The social and economic program was dominated by Keynesian measures.
- The 16th Proposition called for a "program of public works" and the construction of social housing and communal facilities (nursery schools, school restaurants, etc.).
- The 17th Proposition called for the "stimulation of research," with the aim of having this sector represent 2.5% of GNP by 1985. It also aimed at supporting small and medium enterprises (SME) by facilitating credit and encouraging innovation.
- The 18th Proposition called for the creation of 150,000 jobs in the public sector in order to improve conditions of public access to healthcare, education, and the postal service. 60,000 jobs should be created to assist NGOs and local administrations.
- The 19th Proposition defined "social growth" as resting on the "dynamism of the public sector", the "encouragement of investment", the increase of low incomes and improvement of labour conditions.
- The 20th Proposition called for "the defense of the Franc against speculation," while "industrial and agricultural development" was to render growth less dependent on imports. The role of foreign trade in the GDP was to be decreased to 20% by 1990.
- The 21st Proposition called for the "nationalization of the nine industrial groups" specified in the Common Program of 1972 (between the Socialist Party, the Communist Party and the Radical Party of the Left). This led to the 13 February 1982 law of nationalization.
- The 22nd Proposition called for the CDI (Contrat à durée indéterminée, Indeterminate Length Contract) to become the base of labour relations, as well as for the extension of trade unions' capacities for involvement in businesses (protection of trade unions' representatives, etc.)
- The 23rd proposition on the reduction of working time to 35 hours was partly enacted: the legal workweek (excluding overtime, paid at a higher rate) was reduced to 39 hours in 1982. The Socialist Party (PS) would enact the 35 hour workweek only in 2000, during Lionel Jospin's Plural Left government, with the Aubry laws.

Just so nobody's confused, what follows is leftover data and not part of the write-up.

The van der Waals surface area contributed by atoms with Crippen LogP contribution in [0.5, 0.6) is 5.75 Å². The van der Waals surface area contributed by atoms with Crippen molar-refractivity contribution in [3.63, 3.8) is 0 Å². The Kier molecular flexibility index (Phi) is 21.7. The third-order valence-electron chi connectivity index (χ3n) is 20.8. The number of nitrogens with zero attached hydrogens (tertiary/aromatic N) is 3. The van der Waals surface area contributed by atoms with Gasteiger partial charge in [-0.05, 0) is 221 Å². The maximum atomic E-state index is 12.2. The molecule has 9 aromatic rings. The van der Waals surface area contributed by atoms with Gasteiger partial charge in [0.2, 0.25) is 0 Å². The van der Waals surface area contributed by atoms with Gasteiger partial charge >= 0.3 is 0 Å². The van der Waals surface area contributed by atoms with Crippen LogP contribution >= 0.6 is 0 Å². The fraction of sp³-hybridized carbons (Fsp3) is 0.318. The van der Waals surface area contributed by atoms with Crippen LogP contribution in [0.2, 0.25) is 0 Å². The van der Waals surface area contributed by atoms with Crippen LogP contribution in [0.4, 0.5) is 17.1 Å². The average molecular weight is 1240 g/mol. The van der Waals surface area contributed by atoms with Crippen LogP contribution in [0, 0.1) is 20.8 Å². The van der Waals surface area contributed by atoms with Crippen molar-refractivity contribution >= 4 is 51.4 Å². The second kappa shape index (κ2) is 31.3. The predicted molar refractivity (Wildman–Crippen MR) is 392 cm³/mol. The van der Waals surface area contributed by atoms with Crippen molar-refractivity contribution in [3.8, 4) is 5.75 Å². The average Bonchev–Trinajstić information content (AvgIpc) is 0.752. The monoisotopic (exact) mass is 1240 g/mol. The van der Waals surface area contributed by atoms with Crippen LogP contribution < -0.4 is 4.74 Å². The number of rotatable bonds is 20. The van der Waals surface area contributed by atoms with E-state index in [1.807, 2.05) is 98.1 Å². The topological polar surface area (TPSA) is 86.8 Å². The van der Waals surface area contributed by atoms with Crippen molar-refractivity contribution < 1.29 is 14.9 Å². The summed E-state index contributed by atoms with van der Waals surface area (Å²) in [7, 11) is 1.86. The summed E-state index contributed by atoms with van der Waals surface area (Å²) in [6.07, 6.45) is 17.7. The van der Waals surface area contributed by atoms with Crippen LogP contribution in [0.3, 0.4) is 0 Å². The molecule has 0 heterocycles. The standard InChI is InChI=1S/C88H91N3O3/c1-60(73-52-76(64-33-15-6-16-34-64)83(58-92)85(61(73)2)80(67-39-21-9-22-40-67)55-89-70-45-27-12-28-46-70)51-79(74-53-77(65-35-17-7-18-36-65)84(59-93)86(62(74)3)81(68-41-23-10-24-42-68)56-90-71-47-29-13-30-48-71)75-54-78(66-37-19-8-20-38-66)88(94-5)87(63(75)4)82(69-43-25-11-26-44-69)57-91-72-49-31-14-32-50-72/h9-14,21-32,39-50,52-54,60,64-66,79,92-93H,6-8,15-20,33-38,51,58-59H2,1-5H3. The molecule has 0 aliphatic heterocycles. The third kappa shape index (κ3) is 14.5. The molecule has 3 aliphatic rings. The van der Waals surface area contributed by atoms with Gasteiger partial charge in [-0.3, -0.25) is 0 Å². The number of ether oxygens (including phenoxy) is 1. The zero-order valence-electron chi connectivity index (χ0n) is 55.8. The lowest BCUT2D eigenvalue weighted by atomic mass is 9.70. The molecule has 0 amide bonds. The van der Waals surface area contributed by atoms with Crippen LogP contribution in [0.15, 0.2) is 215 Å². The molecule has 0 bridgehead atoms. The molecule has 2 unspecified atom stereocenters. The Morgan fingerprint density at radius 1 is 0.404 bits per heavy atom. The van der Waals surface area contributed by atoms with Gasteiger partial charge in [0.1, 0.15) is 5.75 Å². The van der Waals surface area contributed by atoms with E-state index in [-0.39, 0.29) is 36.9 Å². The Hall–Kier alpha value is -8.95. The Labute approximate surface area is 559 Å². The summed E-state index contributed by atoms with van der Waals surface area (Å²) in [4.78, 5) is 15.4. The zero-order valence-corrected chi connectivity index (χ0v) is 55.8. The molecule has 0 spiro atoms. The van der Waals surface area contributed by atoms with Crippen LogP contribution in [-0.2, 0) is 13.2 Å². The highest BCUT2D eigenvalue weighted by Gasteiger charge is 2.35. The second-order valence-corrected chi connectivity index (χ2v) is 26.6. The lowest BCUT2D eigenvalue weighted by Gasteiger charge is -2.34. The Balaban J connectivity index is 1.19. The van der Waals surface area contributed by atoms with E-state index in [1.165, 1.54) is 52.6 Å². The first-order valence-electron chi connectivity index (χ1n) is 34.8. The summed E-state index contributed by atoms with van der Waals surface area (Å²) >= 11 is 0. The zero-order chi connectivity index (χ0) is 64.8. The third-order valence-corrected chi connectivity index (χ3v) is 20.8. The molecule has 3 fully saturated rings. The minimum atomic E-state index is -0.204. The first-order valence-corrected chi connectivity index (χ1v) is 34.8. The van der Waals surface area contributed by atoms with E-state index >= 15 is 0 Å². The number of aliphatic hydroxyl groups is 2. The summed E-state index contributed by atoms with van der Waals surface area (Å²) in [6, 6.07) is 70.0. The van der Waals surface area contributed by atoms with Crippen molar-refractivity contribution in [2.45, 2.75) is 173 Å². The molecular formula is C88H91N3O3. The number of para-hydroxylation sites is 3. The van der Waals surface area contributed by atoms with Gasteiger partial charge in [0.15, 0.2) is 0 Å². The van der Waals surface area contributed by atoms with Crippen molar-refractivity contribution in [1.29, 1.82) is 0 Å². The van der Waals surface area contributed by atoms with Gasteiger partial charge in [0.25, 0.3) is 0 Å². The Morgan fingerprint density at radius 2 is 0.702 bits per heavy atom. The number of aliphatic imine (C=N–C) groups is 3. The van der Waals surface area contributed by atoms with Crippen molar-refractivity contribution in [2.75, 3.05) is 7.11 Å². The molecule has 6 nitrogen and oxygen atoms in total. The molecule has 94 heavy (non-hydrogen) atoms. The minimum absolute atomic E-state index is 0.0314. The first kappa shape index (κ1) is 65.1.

- The 26th Proposition called for encouragement of savings, in particular by the establishment of the Livret A.
- The 27th Proposition called for financial incentives to assist in the realization of the economic and social policies' aims.
- The 28th Proposition called for price controls where competition "obviously does not work" (price gouging). The construction of supermarkets would be regulated.
- The 29th Proposition called for protection of arts and crafts and small business.
- The 31st Proposition called for the increase of the SMIC minimum wage, as well as of incomes for disabled people and guaranteed minimum incomes for retired people. Unemployment benefits would also be increased.
- The 32nd Proposition called for the reduction of VAT on essential goods to 0%.
- The 34th Proposition led to the creation of a solidarity tax on wealth (ISF). The ISF was abolished in 1986 by Jacques Chirac's right-wing government, and re-established in 1988 after Mitterrand's re-election. It also called for a reform of inheritance tax, increasing the burden on larger estates and reducing it on smaller ones.